Alright, it would appear that we know the events leading up to the spinal cord receiving information from the muscle spindle. What happens after that?

The second part of the reflex arc is maintained by the gamma efferent system of nerves. (Please keep in mind that the extrafusal fibres are innervated by large A Alpha nerve fibres and the intrafusal fibres are innervated by gamma nerve fibres.) The end result is simple- muscle contraction. We see that muscle stretch results in muscle contraction.It is as if the muscle spindle “opposes” the sudden change in length of the muscle. 

If you’ll recall, I had mentioned two responses- a dynamic and static response. Where do you think these come into play? As soon as the muscle gets stretched, the dynamic response causes muscle contraction. What about the static response? It allows the muscle to remain in a state of contraction for a reasonable amount of time. 

This really helps the spinal cord and the motor areas of the cerebrum to ensure there are no jerky, irregular movements. As the muscle spindles are there to prevent excessive stretch and to maintain proper contraction, there is smooth motor function. The elimination of extraneous and irregular motor responses is known as “damping” or “signal averaging”.

Let’s just say there’s a plate of gulab jamuns in front of you that your mother is saving for a guest. You reach your hand out to take one but as soon as your mother sees that slight movement, she charges out of nowhere and slaps your hand back into place. Your mother is the muscle spindle.

There is one more thing I would like to mention here- a small phenomenon known as “coactivation”. All through this article we have been speaking of intrafusal muscle fibres, as though they are completely separate from extrafusal fibres. They are simply two sides of the same coin, and one cannot speak of them as different entities. Whenever signals from the motor cortex descend to the muscles, it is the A alpha nerves that cause actual visible muscle contraction. Along with this, the gamma nerve fibres are also activated. In essence, whenever there is motor activation, both the extrafusal and intrafusal fibres are activated, despite them having different innervation. What’s the point of this, you may ask.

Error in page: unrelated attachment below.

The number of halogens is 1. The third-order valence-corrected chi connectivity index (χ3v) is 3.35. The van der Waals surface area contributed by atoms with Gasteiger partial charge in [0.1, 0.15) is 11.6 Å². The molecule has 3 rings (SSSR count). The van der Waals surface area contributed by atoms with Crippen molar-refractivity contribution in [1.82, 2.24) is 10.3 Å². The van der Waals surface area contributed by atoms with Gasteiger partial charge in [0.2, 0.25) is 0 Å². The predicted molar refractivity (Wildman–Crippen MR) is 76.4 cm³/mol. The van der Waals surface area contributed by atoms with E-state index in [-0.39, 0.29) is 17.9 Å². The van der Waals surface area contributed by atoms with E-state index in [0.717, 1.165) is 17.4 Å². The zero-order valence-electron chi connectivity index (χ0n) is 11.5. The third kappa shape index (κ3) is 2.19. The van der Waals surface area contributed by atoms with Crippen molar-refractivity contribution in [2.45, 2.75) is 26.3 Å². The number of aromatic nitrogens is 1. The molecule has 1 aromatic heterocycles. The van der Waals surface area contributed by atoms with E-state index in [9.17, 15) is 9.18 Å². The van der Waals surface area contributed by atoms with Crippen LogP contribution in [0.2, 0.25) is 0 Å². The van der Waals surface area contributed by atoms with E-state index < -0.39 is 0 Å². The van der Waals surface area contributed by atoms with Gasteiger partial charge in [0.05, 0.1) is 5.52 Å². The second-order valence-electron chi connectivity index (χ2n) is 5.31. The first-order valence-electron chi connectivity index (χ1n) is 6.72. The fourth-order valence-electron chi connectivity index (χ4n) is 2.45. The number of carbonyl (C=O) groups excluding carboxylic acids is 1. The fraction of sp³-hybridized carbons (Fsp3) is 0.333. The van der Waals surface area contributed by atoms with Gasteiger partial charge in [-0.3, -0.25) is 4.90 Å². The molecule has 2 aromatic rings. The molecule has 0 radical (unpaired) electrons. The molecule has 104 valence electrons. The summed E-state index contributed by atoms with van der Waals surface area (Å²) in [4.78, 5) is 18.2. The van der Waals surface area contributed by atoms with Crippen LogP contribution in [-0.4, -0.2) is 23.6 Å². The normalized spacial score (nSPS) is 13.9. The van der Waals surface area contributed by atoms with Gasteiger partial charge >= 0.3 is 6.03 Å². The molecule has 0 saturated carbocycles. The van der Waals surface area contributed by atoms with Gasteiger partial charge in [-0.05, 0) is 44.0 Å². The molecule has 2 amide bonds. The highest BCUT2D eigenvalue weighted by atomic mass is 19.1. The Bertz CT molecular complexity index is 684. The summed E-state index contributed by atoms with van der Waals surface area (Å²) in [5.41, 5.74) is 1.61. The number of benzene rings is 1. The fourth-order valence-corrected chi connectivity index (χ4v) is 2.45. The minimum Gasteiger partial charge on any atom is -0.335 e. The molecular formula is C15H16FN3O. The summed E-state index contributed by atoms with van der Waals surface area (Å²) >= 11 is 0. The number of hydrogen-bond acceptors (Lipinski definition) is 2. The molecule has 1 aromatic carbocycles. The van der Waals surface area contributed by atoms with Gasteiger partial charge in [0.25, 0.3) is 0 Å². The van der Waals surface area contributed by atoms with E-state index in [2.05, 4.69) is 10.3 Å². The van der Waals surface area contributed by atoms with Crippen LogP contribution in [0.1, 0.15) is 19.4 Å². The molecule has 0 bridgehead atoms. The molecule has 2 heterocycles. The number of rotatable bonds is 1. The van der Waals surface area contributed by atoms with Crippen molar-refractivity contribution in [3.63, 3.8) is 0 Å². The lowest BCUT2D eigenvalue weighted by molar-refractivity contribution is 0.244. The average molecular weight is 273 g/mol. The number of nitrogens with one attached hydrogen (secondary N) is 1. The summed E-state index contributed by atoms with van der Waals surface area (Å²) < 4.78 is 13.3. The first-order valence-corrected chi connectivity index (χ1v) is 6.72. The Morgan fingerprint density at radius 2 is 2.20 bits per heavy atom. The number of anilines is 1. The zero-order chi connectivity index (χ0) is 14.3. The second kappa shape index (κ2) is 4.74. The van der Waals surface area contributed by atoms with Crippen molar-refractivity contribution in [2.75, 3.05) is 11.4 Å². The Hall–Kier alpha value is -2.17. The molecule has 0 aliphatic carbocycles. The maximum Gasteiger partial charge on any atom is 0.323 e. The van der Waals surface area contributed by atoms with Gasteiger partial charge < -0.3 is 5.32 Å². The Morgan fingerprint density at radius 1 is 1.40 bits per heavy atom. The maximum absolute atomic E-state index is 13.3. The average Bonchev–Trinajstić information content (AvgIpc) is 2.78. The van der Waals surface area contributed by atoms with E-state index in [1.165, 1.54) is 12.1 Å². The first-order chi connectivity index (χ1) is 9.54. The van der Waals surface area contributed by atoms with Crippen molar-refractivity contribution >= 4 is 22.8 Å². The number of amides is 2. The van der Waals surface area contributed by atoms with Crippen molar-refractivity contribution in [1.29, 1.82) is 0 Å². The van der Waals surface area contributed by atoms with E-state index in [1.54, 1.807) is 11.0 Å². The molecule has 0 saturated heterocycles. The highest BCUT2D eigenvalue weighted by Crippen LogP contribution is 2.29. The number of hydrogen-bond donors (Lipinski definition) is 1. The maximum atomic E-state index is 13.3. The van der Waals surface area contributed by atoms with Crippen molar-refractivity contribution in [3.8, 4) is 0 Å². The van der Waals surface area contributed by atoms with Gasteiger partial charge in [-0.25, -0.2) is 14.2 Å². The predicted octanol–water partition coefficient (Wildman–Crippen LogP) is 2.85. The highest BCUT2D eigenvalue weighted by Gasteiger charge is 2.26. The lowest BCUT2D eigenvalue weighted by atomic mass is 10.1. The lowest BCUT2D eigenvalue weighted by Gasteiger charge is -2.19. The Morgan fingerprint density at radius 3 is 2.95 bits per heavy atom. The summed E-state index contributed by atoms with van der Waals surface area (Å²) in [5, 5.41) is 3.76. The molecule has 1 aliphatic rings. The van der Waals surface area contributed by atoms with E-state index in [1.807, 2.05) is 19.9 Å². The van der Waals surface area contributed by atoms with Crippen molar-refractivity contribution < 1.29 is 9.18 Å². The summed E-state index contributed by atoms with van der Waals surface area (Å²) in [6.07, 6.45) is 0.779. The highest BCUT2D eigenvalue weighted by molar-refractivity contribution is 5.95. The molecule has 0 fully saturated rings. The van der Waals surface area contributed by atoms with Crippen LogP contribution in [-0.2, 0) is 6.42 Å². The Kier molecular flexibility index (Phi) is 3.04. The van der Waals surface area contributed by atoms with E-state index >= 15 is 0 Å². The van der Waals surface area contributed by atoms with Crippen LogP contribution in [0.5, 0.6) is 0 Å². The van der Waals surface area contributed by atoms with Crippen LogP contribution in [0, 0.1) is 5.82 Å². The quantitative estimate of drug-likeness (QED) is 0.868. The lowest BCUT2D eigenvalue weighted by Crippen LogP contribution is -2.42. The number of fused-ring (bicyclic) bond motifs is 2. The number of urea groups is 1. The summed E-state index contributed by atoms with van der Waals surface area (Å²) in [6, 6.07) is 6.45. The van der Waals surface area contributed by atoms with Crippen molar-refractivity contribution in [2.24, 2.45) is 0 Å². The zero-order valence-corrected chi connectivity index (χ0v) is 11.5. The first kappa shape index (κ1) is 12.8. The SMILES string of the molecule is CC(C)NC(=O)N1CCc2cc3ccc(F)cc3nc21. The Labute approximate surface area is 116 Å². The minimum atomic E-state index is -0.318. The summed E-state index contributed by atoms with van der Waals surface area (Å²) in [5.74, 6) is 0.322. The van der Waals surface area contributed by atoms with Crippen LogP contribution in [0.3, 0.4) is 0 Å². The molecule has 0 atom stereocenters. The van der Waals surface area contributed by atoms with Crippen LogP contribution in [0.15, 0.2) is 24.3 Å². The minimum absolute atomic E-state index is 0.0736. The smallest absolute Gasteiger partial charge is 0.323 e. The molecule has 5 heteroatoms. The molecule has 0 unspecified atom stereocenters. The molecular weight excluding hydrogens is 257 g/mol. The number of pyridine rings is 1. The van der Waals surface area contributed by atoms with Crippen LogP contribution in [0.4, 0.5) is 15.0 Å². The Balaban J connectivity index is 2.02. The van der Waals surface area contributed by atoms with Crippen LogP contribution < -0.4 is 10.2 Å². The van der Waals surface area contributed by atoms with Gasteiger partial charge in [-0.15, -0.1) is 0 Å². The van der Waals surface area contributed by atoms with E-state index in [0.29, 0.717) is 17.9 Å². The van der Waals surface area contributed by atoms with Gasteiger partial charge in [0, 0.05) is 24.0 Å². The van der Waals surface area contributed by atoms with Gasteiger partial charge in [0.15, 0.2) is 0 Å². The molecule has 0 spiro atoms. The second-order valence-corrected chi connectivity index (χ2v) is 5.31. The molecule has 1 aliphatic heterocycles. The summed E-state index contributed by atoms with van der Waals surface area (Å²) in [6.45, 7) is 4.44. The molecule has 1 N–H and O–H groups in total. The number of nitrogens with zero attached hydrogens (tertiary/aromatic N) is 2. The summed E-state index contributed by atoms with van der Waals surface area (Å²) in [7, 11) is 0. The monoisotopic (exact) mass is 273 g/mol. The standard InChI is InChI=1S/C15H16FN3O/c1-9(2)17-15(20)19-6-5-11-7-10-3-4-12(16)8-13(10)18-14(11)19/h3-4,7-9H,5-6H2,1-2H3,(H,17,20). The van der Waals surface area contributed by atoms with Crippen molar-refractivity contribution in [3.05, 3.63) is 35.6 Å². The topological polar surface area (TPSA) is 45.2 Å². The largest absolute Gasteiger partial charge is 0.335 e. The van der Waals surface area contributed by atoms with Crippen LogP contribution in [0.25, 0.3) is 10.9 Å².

1. Stretch of the extrafusal fibres allows the  muscle spindle to also be stretched- i.e. the muscle spindle is constantly being updated on the status of the extrafusal fibres
  2. The damping function is maintained

Let’s apply these concepts to the classic stretch reflex example- the knee jerk. 

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Here’s one more important function of muscle spindles - ensuring stabilisation of joints during precise and delicate movements. Certain actions require us to maintain a specific posture or to keep certain groups of muscle contracted. For example, when painting or drawing, the artist needs to hold his fingers in such a way as to not mess up the picture. A cameraman holding his camera must maintain that posture so that the scene shot is perfect. Obviously, as well know, this requires the interplay of many, many factors- the motor cortex, the bulboreticular system, etc. How the muscle spindle helps is such: 


Muscle stretch reflex: when a muscle is stretched suddenly, excitation of the spindles causes reflex contraction of the large skeletal muscle fibres of the stretched muscle and also closely allied synergistic muscles. 


  • Proprioceptor
  • Extrafusal 
  • Intrafusal
  • Gamma nerves
  • Alpha nerves
  • Monosynpatic pathway
  • Coactivation
  • Damping
  • Stretch reflex

Author: Shruthi Sivakumar

Sources and citations

Guyton and Hall Textbook of Medical Physiology- 13th edition
Human Physiology - From Cells to System, 8th edition, Lauralee Sherwood